In 1880, Stokes famously demonstrated that the singularity that occurs at the crest of the steepest possible water wave in infinite depth must correspond to a corner of . Here, the complex velocity scales like where is the complex potential. Later in 1973, Grant showed that for any wave away from the steepest configuration, the singularity moves into the complex plane, and is of order (Grant J. Fluid Mech., vol. 59, 1973, pp. 257–262). Grant conjectured that as the highest wave is approached, other singularities must coalesce at the crest so as to cancel the square-root behaviour. Despite recent advances, the complete singularity structure of the Stokes wave is still not well understood. In this work, we develop numerical methods for constructing the Riemann surface that represents the extension of the water wave into the complex plane. We show that a countably infinite number of distinct singularities exist on other branches of the solution, and that these singularities coalesce as Stokes’ highest wave is approached.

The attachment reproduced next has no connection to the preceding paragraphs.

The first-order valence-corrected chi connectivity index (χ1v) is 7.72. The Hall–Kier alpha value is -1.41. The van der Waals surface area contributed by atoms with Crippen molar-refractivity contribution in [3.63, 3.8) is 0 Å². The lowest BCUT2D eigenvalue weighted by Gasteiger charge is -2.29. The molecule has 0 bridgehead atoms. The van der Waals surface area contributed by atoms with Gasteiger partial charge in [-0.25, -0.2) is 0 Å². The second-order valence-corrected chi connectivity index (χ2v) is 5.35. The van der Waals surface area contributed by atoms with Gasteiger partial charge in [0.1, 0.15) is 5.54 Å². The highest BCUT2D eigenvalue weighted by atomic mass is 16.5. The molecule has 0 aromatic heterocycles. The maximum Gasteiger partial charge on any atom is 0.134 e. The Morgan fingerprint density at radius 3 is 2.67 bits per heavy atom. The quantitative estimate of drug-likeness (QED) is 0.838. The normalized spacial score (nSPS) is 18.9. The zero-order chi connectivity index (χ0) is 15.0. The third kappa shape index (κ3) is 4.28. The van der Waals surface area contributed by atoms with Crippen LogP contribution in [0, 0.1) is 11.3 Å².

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- Department of Mathematical Sciences - Lecturer in Applied Mathematics
- EPSRC Centre for Doctoral Training in Statistical Applied Mathematics (SAMBa)
- Centre for Nonlinear Mechanics - Co-Director
- EPSRC Centre for Doctoral Training in Advanced Automotive Propulsion Systems (AAPS CDT)
Person: Research & Teaching, Affiliate staff